“But fatty foods can cause blood clots!” Rosie said, adroitly echoing hundreds of magazine articles and product-promoting (i.e., not information disseminating) commercials.
Very true. The kind of fat found in lard, butter, vegetable oils, and even some olive oils earns its bad reputation by promoting “sticky platelets,” which can, indeed, increase the chance of developing clots. But that’s not the kind of fat found in coconut oil.
See, coconut oil’s medium-chain fatty acids have a similar effect to fish oil’s omega-3 fatty acids—and everybody knows about fish oil, right? Its fatty acids have the opposite effect of the other, icky saturated fats. Instead of creating clots, it helps break them up.
“Wow,” said Rosie.
“Wow is right,” I said. “But that’s not all. In fact, it’s just the beginning!”
Study the island cultures where coconuts grow and are consumed as a matter of course, and you’ll find those folk never seem to come down with the kind of ailments we sophisticated folks get out here in the city. Why? ‘Cause they've been using coconuts and coconut oil for centuries to ward off maladies for which we commonly run to get treated by modern drugs. No defense against the common cold? Ha! The immune-enhancing properties of coconut oil’s fatty acids are anti-microbial, anti-viral, anti-tumor, and anti-fungal. Let’s see a cold stand up against that!
“But how does it work?” Rosie wanted to know.
“Simple!” I said. “Well, not really simple… Okay, take a deep breath. Here we go…”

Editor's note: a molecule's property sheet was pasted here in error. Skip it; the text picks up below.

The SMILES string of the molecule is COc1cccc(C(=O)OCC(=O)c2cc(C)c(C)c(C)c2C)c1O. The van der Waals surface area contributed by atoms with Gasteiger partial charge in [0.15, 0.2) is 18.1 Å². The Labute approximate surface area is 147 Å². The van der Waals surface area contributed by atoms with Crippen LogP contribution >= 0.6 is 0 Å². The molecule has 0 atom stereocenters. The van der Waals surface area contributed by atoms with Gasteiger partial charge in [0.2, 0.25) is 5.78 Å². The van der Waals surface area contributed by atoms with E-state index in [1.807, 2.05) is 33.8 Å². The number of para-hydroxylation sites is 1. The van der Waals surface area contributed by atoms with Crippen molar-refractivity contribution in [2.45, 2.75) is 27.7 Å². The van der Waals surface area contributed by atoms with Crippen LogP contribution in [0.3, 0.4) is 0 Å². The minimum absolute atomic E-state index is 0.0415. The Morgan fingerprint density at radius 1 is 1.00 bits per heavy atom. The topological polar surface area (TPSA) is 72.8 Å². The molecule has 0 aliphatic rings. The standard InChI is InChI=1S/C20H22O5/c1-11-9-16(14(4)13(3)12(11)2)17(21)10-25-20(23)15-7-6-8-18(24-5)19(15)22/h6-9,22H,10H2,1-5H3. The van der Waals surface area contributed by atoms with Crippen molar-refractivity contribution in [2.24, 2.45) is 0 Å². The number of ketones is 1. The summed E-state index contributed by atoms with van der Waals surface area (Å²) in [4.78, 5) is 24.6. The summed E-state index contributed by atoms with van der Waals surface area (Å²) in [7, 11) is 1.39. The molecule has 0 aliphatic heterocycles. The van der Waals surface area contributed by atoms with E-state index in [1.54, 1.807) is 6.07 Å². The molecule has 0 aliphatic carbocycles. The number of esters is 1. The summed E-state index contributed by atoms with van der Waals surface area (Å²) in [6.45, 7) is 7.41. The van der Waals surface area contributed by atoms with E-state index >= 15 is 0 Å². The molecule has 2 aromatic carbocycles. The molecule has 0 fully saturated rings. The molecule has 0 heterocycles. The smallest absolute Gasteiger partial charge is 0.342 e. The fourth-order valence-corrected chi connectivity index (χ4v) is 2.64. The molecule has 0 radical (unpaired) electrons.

To Make a Long Story Short
The largest medium-chain fatty acid is lauric acid, a string of 12 carbon atoms. Lauric acid is well-known in naturopathic circles for its antiviral, anti-microbial, anti-fungal and anti-tumor benefits.
The richest natural source known of lauric acid is mother’s milk. Ingesting mother’s milk as an adult is not really all that convenient or easy to find. The second richest natural source, however, is coconut oil. Approximately 50% or more of a coconut’s fatty-acid content consists of lauric acid.
By the way, the only oils that contain lauric acid are coconut oil, palm kernel oil and butter—and butter’s lauric acid content is only about 3%, nowhere close to coconut oil’s content. Plus, coconuts also have other medium-chain fatty acids, such as caprylic acid (approx. 8%) and capric acid (approx. 7%). Both provide good health benefits.
In short, daily use of coconut oil helps kill viruses, bacteria, fungi and yeast. It helps infants and the elderly assimilate nutrients and improve digestion. Daily usage can help control diabetes, lower bad cholesterol, reduce sticky blood platelets, and repair free-radical injuries. People with low thyroid find it can increase their energy by taking stress off the thyroid gland. It softens the skin, it helps release excess weight.
“So I should use it every day,” Rosie said, cutting me off.
I guess I was getting carried away. I do that sometimes.
In the end, she agreed to make sure dad took his coconut oil, and I agreed to send her the name of one of the best books I've read about the stuff: The Healing Miracles of Coconut Oil, by Bruce Fife, N.D. (2001, Picadilly Books, Ltd., Colorado Springs, CO). Fife provides in-depth information about the extensive research that’s been done on the subject. The book is reader-friendly and easy-to-understand. What more could she want?
I also slipped in a plug for an excellent article on the devastating effects of trans-fatty acids as weapons of mass destruction, “WMDs: Much Closer Than You Think,” Ellen Troyer, MT MA, the Chief Research Officer at Biosyntrx (2/20/04, http://www.biosyntrx.com). But I think I’m getting carried away again.